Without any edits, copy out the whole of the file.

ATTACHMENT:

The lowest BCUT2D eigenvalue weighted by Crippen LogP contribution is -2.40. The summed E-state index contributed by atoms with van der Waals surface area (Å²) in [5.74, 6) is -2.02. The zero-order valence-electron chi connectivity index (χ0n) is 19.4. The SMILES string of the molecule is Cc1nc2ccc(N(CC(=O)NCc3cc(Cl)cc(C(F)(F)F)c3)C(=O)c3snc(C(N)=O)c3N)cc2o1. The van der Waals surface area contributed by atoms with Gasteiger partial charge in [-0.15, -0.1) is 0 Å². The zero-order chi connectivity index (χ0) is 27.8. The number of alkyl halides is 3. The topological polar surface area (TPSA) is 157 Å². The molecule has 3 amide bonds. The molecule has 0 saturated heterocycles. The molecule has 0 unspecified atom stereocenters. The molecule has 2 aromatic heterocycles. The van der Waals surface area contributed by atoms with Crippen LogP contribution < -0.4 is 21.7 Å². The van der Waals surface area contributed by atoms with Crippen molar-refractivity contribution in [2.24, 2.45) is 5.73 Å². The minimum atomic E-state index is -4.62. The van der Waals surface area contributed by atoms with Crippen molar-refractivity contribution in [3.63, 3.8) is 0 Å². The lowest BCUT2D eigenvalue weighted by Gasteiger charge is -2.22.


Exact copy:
The lowest BCUT2D eigenvalue weighted by Crippen LogP contribution is -2.40. The summed E-state index contributed by atoms with van der Waals surface area (Å²) in [5.74, 6) is -2.02. The zero-order valence-electron chi connectivity index (χ0n) is 19.4. The SMILES string of the molecule is Cc1nc2ccc(N(CC(=O)NCc3cc(Cl)cc(C(F)(F)F)c3)C(=O)c3snc(C(N)=O)c3N)cc2o1. The van der Waals surface area contributed by atoms with Gasteiger partial charge in [-0.15, -0.1) is 0 Å². The zero-order chi connectivity index (χ0) is 27.8. The number of alkyl halides is 3. The topological polar surface area (TPSA) is 157 Å². The molecule has 3 amide bonds. The molecule has 0 saturated heterocycles. The molecule has 0 unspecified atom stereocenters. The molecule has 2 aromatic heterocycles. The van der Waals surface area contributed by atoms with Crippen LogP contribution < -0.4 is 21.7 Å². The van der Waals surface area contributed by atoms with Crippen molar-refractivity contribution in [2.24, 2.45) is 5.73 Å². The minimum atomic E-state index is -4.62. The van der Waals surface area contributed by atoms with Crippen molar-refractivity contribution in [3.63, 3.8) is 0 Å². The lowest BCUT2D eigenvalue weighted by Gasteiger charge is -2.22.